Duplicate Content? Use rel-canonical


Content is great. Duplicate content is bad. It can cause the full weight and wrath of Google to fall upon your website. Penalties can cause businesses and brands to virtually fall off the face of the world. The goal for Google is to penalise sites that scrape content or which try to game the search system. But some sites have duplicate content for legitimate reasons. They may be manufacturers who have product information that is standard, or you may have multiple versions of your website because you have different physical locations. By implementing rel=canonical, you can request that Google not index certain pages or sites because of duplicate content issues. How do you do this?

By implementing this tag, you are telling Google which version of a page is the preferred – or canonical – version. They do not have to listen to you; they could index it, but typically, they will respect that request. How do you make this request?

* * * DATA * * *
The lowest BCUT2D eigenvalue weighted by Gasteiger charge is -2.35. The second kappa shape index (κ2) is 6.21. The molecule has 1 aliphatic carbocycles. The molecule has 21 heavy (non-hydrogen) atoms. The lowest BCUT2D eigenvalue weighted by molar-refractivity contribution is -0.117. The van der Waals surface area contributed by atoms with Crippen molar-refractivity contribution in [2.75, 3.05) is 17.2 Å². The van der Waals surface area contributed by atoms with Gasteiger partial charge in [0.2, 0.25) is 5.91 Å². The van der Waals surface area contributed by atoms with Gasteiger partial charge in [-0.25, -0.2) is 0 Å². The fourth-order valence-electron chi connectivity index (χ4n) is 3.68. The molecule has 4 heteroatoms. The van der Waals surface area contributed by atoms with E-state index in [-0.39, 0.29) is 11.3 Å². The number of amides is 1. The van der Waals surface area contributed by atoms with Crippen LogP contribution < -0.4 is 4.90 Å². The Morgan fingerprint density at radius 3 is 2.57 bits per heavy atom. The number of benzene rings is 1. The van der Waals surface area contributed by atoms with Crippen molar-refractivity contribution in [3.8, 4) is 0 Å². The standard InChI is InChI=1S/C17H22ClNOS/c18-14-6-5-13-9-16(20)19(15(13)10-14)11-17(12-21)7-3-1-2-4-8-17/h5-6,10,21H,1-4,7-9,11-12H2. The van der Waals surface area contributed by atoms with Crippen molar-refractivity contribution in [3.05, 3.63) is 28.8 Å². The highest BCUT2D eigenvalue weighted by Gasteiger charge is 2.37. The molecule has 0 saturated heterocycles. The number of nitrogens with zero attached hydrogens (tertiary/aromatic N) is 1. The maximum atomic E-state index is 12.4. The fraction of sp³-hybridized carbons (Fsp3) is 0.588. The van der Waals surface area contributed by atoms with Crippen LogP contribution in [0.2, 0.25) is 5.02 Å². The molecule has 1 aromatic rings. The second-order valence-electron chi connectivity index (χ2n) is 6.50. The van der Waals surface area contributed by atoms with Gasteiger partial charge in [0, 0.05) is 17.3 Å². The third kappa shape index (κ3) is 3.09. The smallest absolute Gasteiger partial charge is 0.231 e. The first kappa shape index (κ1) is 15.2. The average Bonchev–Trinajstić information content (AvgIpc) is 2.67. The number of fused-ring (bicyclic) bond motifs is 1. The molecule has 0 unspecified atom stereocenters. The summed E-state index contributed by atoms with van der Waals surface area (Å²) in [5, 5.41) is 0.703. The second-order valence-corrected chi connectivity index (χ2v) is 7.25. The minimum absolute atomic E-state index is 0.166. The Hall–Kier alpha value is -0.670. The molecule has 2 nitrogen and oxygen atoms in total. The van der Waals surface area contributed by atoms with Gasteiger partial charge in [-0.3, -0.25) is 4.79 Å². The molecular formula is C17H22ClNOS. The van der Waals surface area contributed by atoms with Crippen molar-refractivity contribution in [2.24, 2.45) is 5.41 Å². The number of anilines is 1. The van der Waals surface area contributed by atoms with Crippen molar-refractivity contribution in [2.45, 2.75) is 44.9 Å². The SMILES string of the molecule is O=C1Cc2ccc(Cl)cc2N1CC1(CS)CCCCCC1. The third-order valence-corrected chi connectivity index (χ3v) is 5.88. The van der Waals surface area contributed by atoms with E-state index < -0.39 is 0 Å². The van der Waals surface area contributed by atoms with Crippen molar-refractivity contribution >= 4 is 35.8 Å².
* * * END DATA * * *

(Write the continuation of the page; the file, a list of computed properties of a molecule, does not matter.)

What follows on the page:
Go to the <head> section of your webpage; this is where elements like titles, title tags, and metatags, are listed. Here’s an example:

<title>Title of the document</title>

The content of the document……


Let’s say we have product information for blue socks. This is listed alphabetically, by price, in the sock section, and in the blue section of our site. We don’t want Google looking at all the duplicates, so we politely point them to the canonical version. So, into the <head> section, you simply enter a line of code, such as:

<link rel=”canonical” href=http://www.socksnmore.com/bluesocks.php?item=blue-socks/”>

Next, copy this into the <head> of all the non-canonical versions of the page.

You don’t want to use rel=canonical with pagination: for example, if you have an article that runs for three pages, and they all have the same URL, save the page number, that is fine. That’d not duplicate content, and Google will not recognise it as such. Google has some helpful hints and some “don’ts” that will help you determine when to use the tag and how to do it correctly.

Check it out, and see if your site would benefit from rel=canonical.

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